One common but important misperception of The Church of Jesus Christ of Latter-day Saints, often mistakenly called the Mormon Church, is that it changes its doctrines and policies in response to public pressure. Even some members of the LDS Church who do not have a full understanding of their own religion entertain this mistaken idea.
The Church of Jesus Christ has an organization established by Jesus Christ that is unique in all the world. This organization is totally made up of lay servants — there is no professional clergy. At the head of the Church is a prophet/president with two counselors. These three comprise the First Presidency of the Church and are equivalent to Peter, James, and John, who led Christ’s ancient church after Christ’s resurrection and ascension. Beneath them are twelve apostles, who perform the same function as the apostles of old, and with the same apostolic authority and power. They are all seers and revelators.
Under this leadership are quorums of seventy as in Christ’s ancient church. Then there are leaders over large geographical areas, then groups of congregations, leaders of individual congregations, and members filling every position in each congregation. At the member level, there are companionships of men who are called “Home Teachers,” and women who are called “Visiting Teachers.” These are assigned to visit with members in their homes once each month to assess and help with individual needs. Congregations (“wards” and “branches”) are organized geographically, and this enables congregations to mobilize quickly when someone needs help. It also means that information may be passed up the hierarchy very quickly and efficiently, especially since congregations and groups of congregations (called “stakes”) are connected the same way worldwide. Because of this efficient organization, information can also be imparted from the top down very efficiently.
With this inspired organization, the only true and living church is just that, true and living. Programs evolve with received revelation in response to perceived needs and spread worldwide. A person can attend church in Boston one week and in Nigeria the next week and find the same schedule, teaching methods, teaching materials, and organizational patterns. The church is always adapting so as to be able to deal with growth and changing cultural and societal needs. But doctrine never changes.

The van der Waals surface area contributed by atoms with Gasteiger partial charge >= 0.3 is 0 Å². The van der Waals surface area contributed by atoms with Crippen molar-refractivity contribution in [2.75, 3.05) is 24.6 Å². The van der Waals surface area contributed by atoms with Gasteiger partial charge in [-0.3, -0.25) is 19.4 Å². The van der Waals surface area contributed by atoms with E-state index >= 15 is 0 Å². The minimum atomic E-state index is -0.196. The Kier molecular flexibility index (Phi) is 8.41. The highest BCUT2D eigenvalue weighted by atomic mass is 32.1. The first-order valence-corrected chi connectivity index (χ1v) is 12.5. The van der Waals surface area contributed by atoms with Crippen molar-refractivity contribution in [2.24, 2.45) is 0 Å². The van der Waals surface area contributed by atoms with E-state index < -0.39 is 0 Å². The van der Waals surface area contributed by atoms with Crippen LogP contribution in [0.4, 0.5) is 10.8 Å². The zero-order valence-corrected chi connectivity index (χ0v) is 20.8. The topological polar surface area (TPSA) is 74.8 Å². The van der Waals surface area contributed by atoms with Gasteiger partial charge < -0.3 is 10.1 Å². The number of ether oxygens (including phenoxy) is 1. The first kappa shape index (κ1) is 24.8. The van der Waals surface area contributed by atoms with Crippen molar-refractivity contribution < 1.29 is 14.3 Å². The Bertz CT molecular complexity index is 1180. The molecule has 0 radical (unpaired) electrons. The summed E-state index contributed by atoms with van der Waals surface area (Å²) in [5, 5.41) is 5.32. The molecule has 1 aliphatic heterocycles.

Policy changes that are meant to affect the entire church must come by revelation. It is certain that God inspires us to begin to sense that change is needed, and He inspires us to pray for direction. Once we ask, He can answer. This is an eternal construct. God will not make policy changes according to the whims of man or woman. Sometimes, cultural changes do precede policy changes, because prophets and apostles seek for answers and one comes that will accommodate new cultural needs, but these never, ever, compromise doctrine, and they come in the timing of the Lord, and not according to our timing.
Some notable policy changes (NOT doctrinal changes) have occurred in Mormon history as the result of revelation. Revelations began the nineteenth century practice of plural marriage and ended it. The doctrine of plural marriage is found in the Book of Jacob in the Book of Mormon and is simply put — if God desires to “raise up seed” unto Himself, and His covenant people are righteous, He may command them to practice plural marriage. Plural marriage is meant to strengthen the covenant people by adding not only to their numbers but to the strength of their faith. It may appear to friends of other faiths that Mormon polygamy was abandoned after 50 years because of the persecutions and prosecutions enacted by the US Government against them. But Mormons would have continued to live the “principle” had not God delivered a revelation to then-prophet Wilford Woodruff to end the practice, so that the church could flourish within its cultural context.
Another example is the decision to extend the blessings of the Mormon priesthood to all worthy men regardless of race. Because of the civil rights movement in the United States, a great deal of pressure was put on the LDS Church to extend the priesthood to men of African descent. This lasted a number of years, and caused both LDS leadership and lay members to get on their knees — not for the Church to save face, but because they cared about their Black brothers and sisters, all God’s children. Remember that once the priesthood was extended to Blacks, that they could then hold any office of service in the Church. This means that Whites (!) had to be prepared to honor and sustain Black bishops, stake presidents, apostles, etc. It took awhile for Caucasians to come to this point and abandon old notions of racism. When it was time, the Lord sent a revelation that was remarkable in its power and glory, according to reports of those who witnessed it.
Women in the Church of Jesus Christ have plenty to do. They run the women’s, children’s, and young women’s auxiliaries of the Church. Many work outside the home, and all tend to have larger families than the general population. Women exercise spiritual power as well as administrative power in the Church of Jesus Christ, and they perform priesthood functions within the walls of Mormon temples. But they will not receive the priesthood as the result of any social pressure they or others put upon the Church. Sympathy, yes, as with the increased sympathy and understanding extended to gay members. But without direct revelation, such a change cannot be made.